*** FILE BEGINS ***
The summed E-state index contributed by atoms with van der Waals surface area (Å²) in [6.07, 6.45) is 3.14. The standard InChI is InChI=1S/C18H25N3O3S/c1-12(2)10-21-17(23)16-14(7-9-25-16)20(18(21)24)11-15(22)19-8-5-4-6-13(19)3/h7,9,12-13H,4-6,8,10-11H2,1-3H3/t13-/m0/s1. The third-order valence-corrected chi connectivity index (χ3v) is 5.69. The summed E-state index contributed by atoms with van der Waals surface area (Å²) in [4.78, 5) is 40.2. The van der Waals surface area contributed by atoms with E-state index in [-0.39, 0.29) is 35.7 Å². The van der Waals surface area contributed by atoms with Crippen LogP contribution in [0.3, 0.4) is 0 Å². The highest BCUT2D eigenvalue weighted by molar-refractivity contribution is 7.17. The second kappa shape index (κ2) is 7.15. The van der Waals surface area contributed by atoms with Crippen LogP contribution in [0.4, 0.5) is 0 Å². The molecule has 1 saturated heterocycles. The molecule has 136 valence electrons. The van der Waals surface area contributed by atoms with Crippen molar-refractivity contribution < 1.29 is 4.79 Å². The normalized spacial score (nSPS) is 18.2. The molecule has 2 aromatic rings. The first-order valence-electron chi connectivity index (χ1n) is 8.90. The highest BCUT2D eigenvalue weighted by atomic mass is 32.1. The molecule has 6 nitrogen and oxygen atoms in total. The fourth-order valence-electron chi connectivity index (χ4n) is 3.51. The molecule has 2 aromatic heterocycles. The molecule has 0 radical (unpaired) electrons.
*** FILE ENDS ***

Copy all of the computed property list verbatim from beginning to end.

The summed E-state index contributed by atoms with van der Waals surface area (Å²) in [6.07, 6.45) is 3.14. The standard InChI is InChI=1S/C18H25N3O3S/c1-12(2)10-21-17(23)16-14(7-9-25-16)20(18(21)24)11-15(22)19-8-5-4-6-13(19)3/h7,9,12-13H,4-6,8,10-11H2,1-3H3/t13-/m0/s1. The third-order valence-corrected chi connectivity index (χ3v) is 5.69. The summed E-state index contributed by atoms with van der Waals surface area (Å²) in [4.78, 5) is 40.2. The van der Waals surface area contributed by atoms with E-state index in [-0.39, 0.29) is 35.7 Å². The van der Waals surface area contributed by atoms with Crippen LogP contribution in [0.3, 0.4) is 0 Å². The highest BCUT2D eigenvalue weighted by molar-refractivity contribution is 7.17. The second kappa shape index (κ2) is 7.15. The van der Waals surface area contributed by atoms with Crippen LogP contribution in [0.4, 0.5) is 0 Å². The molecule has 1 saturated heterocycles. The molecule has 136 valence electrons. The van der Waals surface area contributed by atoms with Crippen molar-refractivity contribution < 1.29 is 4.79 Å². The normalized spacial score (nSPS) is 18.2. The molecule has 2 aromatic rings. The first-order valence-electron chi connectivity index (χ1n) is 8.90. The highest BCUT2D eigenvalue weighted by atomic mass is 32.1. The molecule has 6 nitrogen and oxygen atoms in total. The fourth-order valence-electron chi connectivity index (χ4n) is 3.51. The molecule has 2 aromatic heterocycles. The molecule has 0 radical (unpaired) electrons.